Sample Paper on Developmental Psychology: Language and Education

Developmental Psychology: Language and Education

Psychologists, teachers, and linguistic professional have provide different opinions about the methods and processes through which children acquire information and education. In most cases, this discussion is usually based on acquisition and understanding of the first language. It is however relevant among children raised in foreign nations or bilingual nations. Psychological studies and biology research dictate that there is a critical/sensitive period for language learning and development.

Over the years, researcher have studies the brain and language learning patterns. A study conducted by Robert Ruben on the period for language acquisition analyzed the time frame for acquiring language, phonology, grammar, and semantics. According to this study, the critical period of acquiring these skills is between the sixth month of infancy and the twelfth month of infancy. Other studies suggest that this critical period rages between the third and the eighth month of infancy. Studies that differentiate between the critical and sensitive period of language acquisition have also shown that the sensitive period of language development lasts up to the fourth year of life. According to data collected by this researcher from various studies, there is a time-dependent sequence of functions, which occur in series. These actions are based on the responsiveness and adaptations, which are made by the central nervous system (Ruben, 1999; Bornstein, 2014).

The Genie Wiley video, proves that there is a critical period for language acquisition and development. After being isolated for thirteen and a half years by her father, she had not had contact to the outside world and her family did not engage her in any conversation. Although she was making progress and learning the words for the new things that she interacted with in the outside world, she did not make much progress linguistically in terms of grammar development (ApolloEight Genesis, 2003).

The video also shows the difference in brain development in an isolated child and a normal child. Evidently, without normal stimulation that comes from daily interaction, the brain of a child reduces in size and becomes malformed. In the case of Genie Wiley, the lack of brain stimulation affected her brain’s language development capacity (ApolloEight Genesis, 2003). At the age of thirteen, the developmental changes that had already been affected could not be reversed. The events in this video are in line with scientific evidence on brain development. These critical learning periods in human development have been used to explain the differences in age-related development of skills (White, Hutka, Williams, & Moreno, 2013; Granena & Long, 2013). Outside the critical period of language skill acquisition, other factors that determine the ability of an individual to develop these skills are involved (Birdsong, 2017).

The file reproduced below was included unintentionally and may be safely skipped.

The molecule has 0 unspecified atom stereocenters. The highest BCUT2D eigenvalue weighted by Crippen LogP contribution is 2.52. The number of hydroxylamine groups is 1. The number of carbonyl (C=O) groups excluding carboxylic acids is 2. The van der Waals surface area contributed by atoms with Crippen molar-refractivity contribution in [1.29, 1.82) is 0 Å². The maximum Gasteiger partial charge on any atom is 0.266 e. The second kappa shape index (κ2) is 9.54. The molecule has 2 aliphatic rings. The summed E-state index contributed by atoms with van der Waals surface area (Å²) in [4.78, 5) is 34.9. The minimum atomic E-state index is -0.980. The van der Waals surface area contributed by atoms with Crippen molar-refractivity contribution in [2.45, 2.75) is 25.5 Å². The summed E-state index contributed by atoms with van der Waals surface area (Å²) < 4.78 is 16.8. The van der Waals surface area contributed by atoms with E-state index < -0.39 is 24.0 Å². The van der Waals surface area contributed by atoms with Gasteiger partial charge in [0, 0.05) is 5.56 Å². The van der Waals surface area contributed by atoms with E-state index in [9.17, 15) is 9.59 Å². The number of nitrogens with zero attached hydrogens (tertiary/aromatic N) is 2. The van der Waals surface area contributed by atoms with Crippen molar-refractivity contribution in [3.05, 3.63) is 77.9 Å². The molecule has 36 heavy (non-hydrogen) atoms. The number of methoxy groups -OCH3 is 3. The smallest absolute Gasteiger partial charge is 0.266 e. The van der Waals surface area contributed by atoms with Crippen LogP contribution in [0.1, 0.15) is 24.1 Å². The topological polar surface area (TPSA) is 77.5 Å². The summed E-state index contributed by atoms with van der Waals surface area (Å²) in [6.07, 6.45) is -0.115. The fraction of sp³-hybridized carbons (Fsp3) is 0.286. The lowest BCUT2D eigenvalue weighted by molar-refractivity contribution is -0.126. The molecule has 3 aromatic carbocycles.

Some researchers have argued that language development can occur at any age based on evidence obtained from second language acquisition, recovery from aphasia or other conditions affecting the brain. Language acquisition after in these instances can be based on the fact that the region responsible for language acquisition had already developed during early childhood (Bornstein, 2014; Gelbrecht, 2011).

Based on the findings discussed in this essay, I agree that there is a critical period for language acquisition in human development, and as children approach adolescent years, acquiring this skills becomes difficult. Like most researchers who believe that the development of the first language is dependent on critical periods, I also believe this hypothesis based on the outcomes of Genie Wiley in the video and the results obtained from different studies.

 

 

References

ApolloEight Genesis. (2003). Genie Wiley-TLC Documentary. Youtube.

Birdsong, D. P. (2017). Critical Periods. Oxford Bibliographies, DOI: 10.1093/OBO/9780199772810-0139.

Bornstein, M. H. (2014). Sensitive Periods in Development: Interdisciplinary Perspectives. Psychology Press.

Gelbrecht, A. (2011). Is There a Sensitive Period in Second Language Learning? GRIN Verlag.

Granena, G., & Long, M. (2013). Sensitive Periods, Language Aptitude, and Ultimate L2 Attainment. John Benjamins Publishing Company.

Ruben, R. J. (1999). A Time Frame of Critical/Sensitive Periods of Language Development. Indian Journal of Otolaryngology and Head & Neck Surgery, 51(3), 85-89. Retrieved from https://www.ncbi.nlm.nih.gov/pmc/articles/PMC3451048/.

White, r. J., Hutka, S. A., Williams, L. J., & Moreno, S. (2013). Learning, Neural Plasticity and Sensitive Periods: Implications for Language Acquisition, Music Training and Transfer across the Lifespan. Front Syst. Neuroscience, 7.90.